"Develop gender-sensitive databases, information and monitoring systems," states the Beijing Platform for Action (#258). It calls for the "consistent flow of information" among "national, subregional/regional and international institutions." (#288) -- all under the watchful guidance of the UN's Social and Economic Council. (#314)
The UN plan matches the Clinton plan for social transformation through a vast government-controlled information and surveillance system. The President's Council on Sustainable Development (PCSD)-the US counterpart to the UN Commission on Sustainable Development-issued a report that echoes the UN agenda. Called, Sustainable America: A New Consensus, it states in Chapter 3 which deals with "Information and Education,"
"Citizens depend on the quality and timeliness of information to alert them to hazards and to make informed decisions. As sustainable development focuses attention on new environmental, social, or economic concerns, government must perform this critical management function more effectively to ensure the quality and timely availability of new kinds of information.
"The federal government is already participating in collaborative efforts with the public, the private sector, and intergovernmental organizations to improve information management. These efforts should be expanded to include priority setting for data collection and analysis, identification of the most useful formats for dissemination, and additional mechanisms." (p. 59)
The report calls for "international cooperation" and broad governmental networks to coordinate "comprehensive regional inventories and assessments of environmental, economic, and social indicators of progress." The public would be warned about "risk assessment" and taught "accurate information built on basic scientific research needed for sound decisionmaking." (p.61)
The truthfulness of this "accurate information" would depend on political expedience. As Stanford environmentalist Stephen Schneider said, "We'd like to see the world a better place to get some broad-based support, to capture the public's imagination. That, of course, entails getting loads of media coverage. So we have to offer up scary scenarios, make simplified, dramatic statements and make little mention of any doubts we might have." (See Brave New Schools, chapter 5)
The PCSD report calls for "policies that increase access to public information for all segments of society and encourage the development of the National Information Infrastructure."(p. 64) It wants "better tools for measuring the public value"-the community consensus and solidarity based on common goals and values called "social capital" by UN and World Bank leaders.
To the PCSD, "information is useful only if citizens can put it into a framework of knowledge and use it to solve problems, form values, and make choices"-the right choices. For this "framework of knowledge" is the new global paradigm-the new way of thinking, believing, and deciding that turns traditional values, facts, and logic upside down. It's the bridge to the 21st Century and it burns the bridges to the past.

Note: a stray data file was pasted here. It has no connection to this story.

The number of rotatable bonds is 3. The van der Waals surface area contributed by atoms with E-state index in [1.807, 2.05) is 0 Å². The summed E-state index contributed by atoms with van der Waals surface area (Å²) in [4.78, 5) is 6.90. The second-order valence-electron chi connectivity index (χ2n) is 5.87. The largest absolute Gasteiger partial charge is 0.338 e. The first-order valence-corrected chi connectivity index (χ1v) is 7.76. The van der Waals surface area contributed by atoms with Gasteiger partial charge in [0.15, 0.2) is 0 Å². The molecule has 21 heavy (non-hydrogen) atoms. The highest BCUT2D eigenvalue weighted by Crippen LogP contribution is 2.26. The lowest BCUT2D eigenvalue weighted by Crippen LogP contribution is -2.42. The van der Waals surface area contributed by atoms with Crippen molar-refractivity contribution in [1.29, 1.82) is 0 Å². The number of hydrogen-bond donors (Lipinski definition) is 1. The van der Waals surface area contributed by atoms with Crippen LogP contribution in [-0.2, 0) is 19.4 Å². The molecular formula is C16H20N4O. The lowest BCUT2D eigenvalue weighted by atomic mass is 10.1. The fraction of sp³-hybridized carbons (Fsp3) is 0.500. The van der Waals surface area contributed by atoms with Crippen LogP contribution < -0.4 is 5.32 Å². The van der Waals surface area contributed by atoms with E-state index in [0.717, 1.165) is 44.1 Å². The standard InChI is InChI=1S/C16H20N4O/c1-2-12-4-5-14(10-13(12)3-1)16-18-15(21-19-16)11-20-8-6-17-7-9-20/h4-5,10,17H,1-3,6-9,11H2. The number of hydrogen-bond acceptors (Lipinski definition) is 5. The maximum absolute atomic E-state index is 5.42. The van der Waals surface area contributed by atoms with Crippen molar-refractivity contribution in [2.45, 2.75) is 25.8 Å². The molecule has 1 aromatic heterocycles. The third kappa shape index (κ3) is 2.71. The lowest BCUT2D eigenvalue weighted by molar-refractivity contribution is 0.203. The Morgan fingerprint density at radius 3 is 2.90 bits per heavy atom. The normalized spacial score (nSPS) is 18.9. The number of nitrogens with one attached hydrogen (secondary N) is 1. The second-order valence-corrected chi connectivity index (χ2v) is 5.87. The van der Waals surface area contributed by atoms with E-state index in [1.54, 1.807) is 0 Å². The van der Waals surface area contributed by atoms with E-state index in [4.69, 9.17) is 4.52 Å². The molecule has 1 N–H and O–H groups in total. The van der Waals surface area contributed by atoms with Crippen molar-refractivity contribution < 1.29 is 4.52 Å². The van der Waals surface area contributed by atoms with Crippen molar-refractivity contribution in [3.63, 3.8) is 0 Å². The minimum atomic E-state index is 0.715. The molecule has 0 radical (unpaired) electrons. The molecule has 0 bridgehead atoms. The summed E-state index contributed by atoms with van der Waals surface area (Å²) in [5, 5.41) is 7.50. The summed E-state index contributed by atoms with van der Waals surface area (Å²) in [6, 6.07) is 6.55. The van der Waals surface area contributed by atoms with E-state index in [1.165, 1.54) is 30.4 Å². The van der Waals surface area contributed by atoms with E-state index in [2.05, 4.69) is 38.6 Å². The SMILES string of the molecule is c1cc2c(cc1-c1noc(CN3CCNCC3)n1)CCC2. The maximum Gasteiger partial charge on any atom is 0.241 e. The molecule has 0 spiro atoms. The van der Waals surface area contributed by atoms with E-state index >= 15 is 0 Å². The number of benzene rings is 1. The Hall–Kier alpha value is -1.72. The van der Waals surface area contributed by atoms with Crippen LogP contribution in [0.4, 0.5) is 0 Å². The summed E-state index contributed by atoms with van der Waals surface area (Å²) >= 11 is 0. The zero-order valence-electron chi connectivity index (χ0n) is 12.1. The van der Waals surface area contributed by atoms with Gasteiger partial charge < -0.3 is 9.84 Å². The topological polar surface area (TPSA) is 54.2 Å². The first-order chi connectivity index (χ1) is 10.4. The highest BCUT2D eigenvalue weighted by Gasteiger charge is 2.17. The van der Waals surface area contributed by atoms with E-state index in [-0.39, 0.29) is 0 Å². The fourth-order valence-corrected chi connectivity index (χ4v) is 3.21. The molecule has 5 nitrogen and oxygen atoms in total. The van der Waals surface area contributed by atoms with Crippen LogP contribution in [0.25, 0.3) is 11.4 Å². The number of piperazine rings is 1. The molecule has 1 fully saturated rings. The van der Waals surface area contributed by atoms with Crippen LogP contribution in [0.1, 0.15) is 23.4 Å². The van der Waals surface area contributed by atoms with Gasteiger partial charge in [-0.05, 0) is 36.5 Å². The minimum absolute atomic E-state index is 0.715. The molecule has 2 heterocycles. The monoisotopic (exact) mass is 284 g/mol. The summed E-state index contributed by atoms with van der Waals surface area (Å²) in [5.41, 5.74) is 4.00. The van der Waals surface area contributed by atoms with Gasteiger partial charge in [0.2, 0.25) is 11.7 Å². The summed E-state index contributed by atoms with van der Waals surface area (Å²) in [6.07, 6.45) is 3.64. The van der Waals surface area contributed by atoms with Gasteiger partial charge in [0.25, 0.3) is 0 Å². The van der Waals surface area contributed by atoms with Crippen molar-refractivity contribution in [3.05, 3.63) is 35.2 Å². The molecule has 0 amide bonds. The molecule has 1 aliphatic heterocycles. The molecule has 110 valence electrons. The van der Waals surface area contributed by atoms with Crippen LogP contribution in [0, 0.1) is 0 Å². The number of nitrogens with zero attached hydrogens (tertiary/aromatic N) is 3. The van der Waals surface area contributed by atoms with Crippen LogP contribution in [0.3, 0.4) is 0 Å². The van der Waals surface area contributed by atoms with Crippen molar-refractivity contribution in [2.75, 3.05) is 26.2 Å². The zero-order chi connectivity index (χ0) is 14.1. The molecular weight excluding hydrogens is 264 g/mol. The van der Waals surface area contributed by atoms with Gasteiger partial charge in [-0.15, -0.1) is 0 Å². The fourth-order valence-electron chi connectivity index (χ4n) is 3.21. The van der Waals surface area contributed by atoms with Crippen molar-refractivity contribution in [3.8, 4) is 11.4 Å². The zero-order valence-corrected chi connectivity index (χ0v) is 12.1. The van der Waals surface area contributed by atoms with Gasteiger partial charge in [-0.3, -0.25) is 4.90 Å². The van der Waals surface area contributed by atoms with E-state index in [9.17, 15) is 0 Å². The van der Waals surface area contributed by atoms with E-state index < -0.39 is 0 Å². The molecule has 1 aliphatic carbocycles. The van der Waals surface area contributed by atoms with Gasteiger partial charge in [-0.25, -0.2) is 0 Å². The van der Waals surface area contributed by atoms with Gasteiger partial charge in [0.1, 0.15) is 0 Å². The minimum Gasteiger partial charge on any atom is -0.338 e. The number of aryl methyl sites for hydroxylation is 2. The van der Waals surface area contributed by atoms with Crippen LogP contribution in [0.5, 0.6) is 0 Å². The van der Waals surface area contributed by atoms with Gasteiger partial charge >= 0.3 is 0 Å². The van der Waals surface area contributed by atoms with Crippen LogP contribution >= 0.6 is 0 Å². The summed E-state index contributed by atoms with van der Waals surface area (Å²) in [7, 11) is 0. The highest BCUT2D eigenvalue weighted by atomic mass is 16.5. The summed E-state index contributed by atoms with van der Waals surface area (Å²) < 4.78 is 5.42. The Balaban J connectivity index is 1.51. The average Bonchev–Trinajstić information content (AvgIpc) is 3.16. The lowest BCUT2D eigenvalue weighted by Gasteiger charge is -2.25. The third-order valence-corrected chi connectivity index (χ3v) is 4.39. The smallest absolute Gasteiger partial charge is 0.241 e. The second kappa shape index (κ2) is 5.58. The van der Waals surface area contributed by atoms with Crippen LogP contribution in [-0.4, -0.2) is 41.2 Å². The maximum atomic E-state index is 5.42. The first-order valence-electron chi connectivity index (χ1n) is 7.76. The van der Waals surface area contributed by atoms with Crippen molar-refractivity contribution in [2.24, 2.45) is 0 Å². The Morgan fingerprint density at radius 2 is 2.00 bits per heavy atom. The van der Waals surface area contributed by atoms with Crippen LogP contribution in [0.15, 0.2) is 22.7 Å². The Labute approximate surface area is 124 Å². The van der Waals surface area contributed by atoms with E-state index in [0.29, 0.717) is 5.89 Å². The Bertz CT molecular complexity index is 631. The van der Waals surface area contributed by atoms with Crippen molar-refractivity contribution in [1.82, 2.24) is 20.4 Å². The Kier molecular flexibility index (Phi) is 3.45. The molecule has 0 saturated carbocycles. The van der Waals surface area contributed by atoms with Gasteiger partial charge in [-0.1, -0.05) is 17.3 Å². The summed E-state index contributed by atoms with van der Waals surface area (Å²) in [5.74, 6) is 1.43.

This monstrous information management system is part of a global phenomenon. Already, "more than 100 nations have established national councils on sustainable development similar to the US President's Council on Sustainable Development." (p.160) Following UN guidelines for "information management," each nation guides its unsuspecting public toward global controls through deceptive propaganda in the name of "scientific research."
The PCSD report was sent to me from the US Department of Education with a letter that stated, "The PCSD is now entering its implementation phase." Apparently, Executive Order 13011 is part that phase.
As you ponder the significance of Executive Orders 13010 and 13011, remember what Al Gore wrote in Earth in the Balance: "Adopting a central organizing principle [saving the earth] means embarking on an all-out effort to use every policy and program, every law and institution, every treaty and alliance, every tactic and strategy to halt the destruction of the environment.... Minor shifts in policy rhetoric offered in lieu of genuine change-these are all forms of appeasement, designed to satisfy the public's desire to believe that sacrifice, struggle and a wrenching transformation of society will not be necessary." (p. 274, Emphasis added)
The world is changing fast. If our globalist leaders win this battle, they will end the freedoms Americans have taken for granted. It's time to awaken our neighbors, pray to the only God who can reverse these trends, seek His guidance, and stand together against the forces that would mold our minds and control our lives. When we trust and follow Him, He makes us "more than conquerors." (Romans 8:37)
For practical information about the new education system designed to mold the minds of all students, read Brave New Schools. For information about the global feminist movement and the United Nations' Action Plan (signed at the UN conference for women in Beijing) for surveillance through a global information network, read chapter 9 in A Twist of Faith.